AFSCME District Council 36

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 Icon of the civil rights movement, the Rev. Jessie Jackson, made an appearance at Council 36 in recent days, where he spent more than an hour talking with AFSCME members and an array of community organizers invited to participate. In the wake of the neo-Nazi march in Charlottesville and the White House’s incitement against DACA recipients, Jackson stressed the need for racial convergence and common ground on such progressive issues as fair economic policy, immigration rights, climate change and worker justice. Read more >>>

In the Pixar film A Bug's Life, the villian Hopper discusses how, though each ant may be small, they possess great power when they act collectively!

Los Angeles Public Libraries across the City celebrated the Great American Eclipse on August 21, with librarians in Local 2626 handing out viewing glasses and providing a science lesson about the rare natural phenomenon in the sky. Hundreds of enthusiastic Angelenos of all ages waited in lines that in some cases stretched around the perimeter of the parking lots for their chance to see the moon hiding the sun. Read more >>>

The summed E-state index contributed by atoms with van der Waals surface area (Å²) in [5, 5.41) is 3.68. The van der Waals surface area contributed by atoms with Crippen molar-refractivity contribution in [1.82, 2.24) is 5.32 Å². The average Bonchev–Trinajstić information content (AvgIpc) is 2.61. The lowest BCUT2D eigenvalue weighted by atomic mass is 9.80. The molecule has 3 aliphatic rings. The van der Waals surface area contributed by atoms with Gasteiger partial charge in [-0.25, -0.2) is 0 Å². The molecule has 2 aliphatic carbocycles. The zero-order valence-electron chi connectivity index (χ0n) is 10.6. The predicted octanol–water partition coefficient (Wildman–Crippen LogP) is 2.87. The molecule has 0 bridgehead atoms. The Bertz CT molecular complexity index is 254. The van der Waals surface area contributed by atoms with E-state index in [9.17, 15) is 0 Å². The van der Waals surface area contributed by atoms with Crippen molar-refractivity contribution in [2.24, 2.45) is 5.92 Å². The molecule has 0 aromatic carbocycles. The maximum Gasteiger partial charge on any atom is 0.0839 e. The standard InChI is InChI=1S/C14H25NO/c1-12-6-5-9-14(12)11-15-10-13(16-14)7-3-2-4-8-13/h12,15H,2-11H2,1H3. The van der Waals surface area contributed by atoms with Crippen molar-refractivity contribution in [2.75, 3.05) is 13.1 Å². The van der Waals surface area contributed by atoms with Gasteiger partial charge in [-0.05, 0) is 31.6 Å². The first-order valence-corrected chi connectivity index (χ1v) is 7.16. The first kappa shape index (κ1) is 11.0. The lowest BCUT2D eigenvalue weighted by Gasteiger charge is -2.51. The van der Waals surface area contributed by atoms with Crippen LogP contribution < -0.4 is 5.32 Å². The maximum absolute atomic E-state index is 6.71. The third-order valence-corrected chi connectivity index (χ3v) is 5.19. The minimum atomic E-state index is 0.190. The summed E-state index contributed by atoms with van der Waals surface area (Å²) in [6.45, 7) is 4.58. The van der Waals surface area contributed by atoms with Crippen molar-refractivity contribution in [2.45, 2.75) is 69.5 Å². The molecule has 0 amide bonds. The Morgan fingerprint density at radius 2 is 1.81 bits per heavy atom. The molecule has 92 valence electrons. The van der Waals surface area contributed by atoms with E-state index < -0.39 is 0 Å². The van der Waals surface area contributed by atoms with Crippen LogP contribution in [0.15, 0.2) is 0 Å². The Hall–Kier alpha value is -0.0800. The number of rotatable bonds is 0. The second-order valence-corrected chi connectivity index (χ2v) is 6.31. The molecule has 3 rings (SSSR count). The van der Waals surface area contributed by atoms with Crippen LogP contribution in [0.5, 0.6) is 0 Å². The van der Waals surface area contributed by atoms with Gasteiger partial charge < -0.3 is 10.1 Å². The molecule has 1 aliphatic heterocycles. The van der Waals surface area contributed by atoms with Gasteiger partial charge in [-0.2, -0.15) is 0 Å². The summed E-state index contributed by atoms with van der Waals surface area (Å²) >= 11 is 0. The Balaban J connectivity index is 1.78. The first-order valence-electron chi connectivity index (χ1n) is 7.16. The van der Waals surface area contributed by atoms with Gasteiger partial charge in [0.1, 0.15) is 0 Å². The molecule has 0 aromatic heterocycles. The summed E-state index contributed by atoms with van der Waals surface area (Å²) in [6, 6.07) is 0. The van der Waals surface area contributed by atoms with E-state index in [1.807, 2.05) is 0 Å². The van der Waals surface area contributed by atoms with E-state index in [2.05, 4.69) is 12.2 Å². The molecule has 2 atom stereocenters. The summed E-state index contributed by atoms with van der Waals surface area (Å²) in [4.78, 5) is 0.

As part of the Political and Legislative Action Committee program, California Secretary of State Alex Padilla dropped by Council 36 in recent days to discuss new bills that would improve the state’s current voting system.

While voting rights are being rolled back in other states due to right-wing voter suppression campaigns, Padilla intends to reverse the tide in California. He is authoring, sponsoring or supporting a number of bills designed to enfranchise voters, particularly in working families and communities of color, by making the process of casting ballots easier and more accessible.

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Council 36 convened a day-long Local Leadership Summit early this summer in San Pedro, to highlight effective power-building strategies in the face of a major new U.S. Supreme Court threat to unions. This case, Janus v. AFSCME, seeks to overturn the landmark case, Abood v. Detroit Board of Education, which since the 1970s has required “Agency Fee Payers” (bargaining unit members who opt out of becoming full union members) to pay their fair share for the representation and services that they receive from a union.

Legal experts including AFSCME's general counsel expect Janus v. AFSCME to be decided in 2018 by the right-wing majority on the Supreme Court.

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